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Walking the Tightrope – Caring for Someone with Depression or Bipolar Disorder

Did you know that one in five Australians will personally experience clinical depression or a bipolar disorder over their lifetime, there are the families, partners, friends and work colleagues who are also drawn into the crisis. Often, it is these people on the perimeter that selflessly reach out to assist those who are living with a mood disorder, offering their time, their acceptance, support and hope.

In searching for strategies to deal with mood disorders, the latest Black Dog Institute Writing Competition throws the spotlight on the powerful stories that come from carers, with a particular focus on the questions of what worked best, what didn’t work and what you learnt.

“While depression can be very isolating, individuals fighting this private battle are often surrounded by those who love them, with friends, family and colleagues all looking for practical and sensitive ways to show their support,” said Professor Gordon Parker, Executive Director of the Black Dog Institute. “The theme of the 2011/12 writing competition is Walking the Tightrope – Caring for Someone with Depression or Bipolar Disorder. I feel this will resonate with carers who are often the unsung heroes in helping people with mood disorders while at the same time exposing themselves to an increased risk of them facing a similar fate.”

Over the past eight years the writing competition has focused on a wide range of topics including adolescents, the elderly, postnatal depression and tackling mood disorders in the workplace, as well as mastering depression and bipolar disorder; resulting in the publication of five (soon to be six) books by distinguished publishing companies.

Above is a message from the director of the Black Dog Institute. It includes an announcement about a writing competition. This wonderful Institute helped us protect our beautiful child from harm during her struggle with Bipolar Illness. So many young—and not so young—people have died, or been seriously damaged, as a result of this illness. As a carer, I feel proud that we managed her illness, from 2003 onwards—and saw her emerge like a butterfly unscathed from this terribly difficult (at least in its worst phase) chemical imbalance foisted on her by genetic inheritance. Now that she has beaten this illness, she has emerged even stronger than before. The “Wellness Plan” for Bipolar people states that they should follow a healthy lifestyle, with plenty of sleep and healthy eating and drinking habits, moderate alcohol consumption and no smoking. This, as well as taking the prescribed medication, will ensure that recovery goes on improving year by year.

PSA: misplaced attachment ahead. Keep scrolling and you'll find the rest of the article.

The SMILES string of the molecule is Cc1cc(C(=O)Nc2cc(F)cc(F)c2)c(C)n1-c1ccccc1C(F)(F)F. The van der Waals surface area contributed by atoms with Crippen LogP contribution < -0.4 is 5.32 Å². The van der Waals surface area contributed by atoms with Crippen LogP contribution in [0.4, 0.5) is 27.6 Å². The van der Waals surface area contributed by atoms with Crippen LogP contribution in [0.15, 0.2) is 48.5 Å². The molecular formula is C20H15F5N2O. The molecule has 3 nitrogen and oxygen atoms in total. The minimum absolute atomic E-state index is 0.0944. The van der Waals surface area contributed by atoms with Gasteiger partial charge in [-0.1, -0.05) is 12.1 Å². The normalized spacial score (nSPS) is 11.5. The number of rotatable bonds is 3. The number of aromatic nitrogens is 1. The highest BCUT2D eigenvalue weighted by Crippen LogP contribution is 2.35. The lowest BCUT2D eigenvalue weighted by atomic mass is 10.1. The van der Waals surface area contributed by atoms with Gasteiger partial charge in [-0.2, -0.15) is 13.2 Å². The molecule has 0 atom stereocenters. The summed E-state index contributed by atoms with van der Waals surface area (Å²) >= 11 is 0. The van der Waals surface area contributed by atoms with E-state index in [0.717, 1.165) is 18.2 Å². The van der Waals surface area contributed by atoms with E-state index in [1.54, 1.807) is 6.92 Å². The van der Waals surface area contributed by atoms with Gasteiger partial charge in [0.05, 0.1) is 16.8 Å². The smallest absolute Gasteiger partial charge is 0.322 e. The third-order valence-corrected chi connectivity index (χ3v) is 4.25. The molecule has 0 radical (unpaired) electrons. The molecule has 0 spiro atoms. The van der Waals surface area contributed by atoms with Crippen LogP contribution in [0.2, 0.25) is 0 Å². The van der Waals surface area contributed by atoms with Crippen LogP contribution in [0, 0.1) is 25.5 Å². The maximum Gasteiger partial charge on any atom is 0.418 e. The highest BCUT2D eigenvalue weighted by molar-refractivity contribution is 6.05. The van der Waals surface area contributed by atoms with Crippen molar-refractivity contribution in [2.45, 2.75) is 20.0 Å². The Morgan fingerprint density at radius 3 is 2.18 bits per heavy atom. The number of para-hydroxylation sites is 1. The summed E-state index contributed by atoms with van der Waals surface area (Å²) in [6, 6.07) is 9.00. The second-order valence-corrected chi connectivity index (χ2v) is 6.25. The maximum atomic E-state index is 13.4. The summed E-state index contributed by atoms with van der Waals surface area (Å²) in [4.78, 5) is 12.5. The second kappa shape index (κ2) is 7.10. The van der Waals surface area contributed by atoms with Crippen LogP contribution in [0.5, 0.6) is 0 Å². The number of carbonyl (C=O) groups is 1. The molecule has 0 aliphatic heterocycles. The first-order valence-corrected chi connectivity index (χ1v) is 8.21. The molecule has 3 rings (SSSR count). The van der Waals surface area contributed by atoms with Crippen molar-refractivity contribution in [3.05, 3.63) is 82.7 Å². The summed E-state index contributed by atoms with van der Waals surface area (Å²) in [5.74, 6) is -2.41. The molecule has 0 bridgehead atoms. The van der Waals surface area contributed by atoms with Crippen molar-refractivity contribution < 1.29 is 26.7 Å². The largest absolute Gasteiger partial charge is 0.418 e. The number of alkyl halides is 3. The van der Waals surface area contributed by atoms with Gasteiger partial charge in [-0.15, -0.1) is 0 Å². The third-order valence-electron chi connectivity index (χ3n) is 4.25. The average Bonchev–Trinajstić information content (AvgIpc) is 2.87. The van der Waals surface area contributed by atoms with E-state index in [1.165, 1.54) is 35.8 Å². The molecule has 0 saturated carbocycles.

Our child is one of the lucky ones, with two parents supporting her through all the bad times, and continuing to do so now and into the future. Some of the not-so-lucky ones have succumbed to death through suicide or accidental misadventure during the depressive stages of the illness. This is especially on the cards when the illness goes undiagnosed or if they remain unmedicated for a long period of time.

The reason I have chosen to write about our personal story is because I believe more people need to be educated about mental illness, and especially about how it can be treated. While the stigma continues to exist against emotional disorders, people will continue to suffer and not seek out appropriate help in time. So much ignorance surrounds the subject of mental illness in our society, which is why I’ve chosen to be a voice, no matter how small, crying out against the tendency in our society to avoid this subject.

Furthermore, being honest and seeking the truth is not only important to a person’s’ spiritual health, but has recently been shown to be a contributing factor in maintaining physical health as well. See this article on this topic in Time Magazine.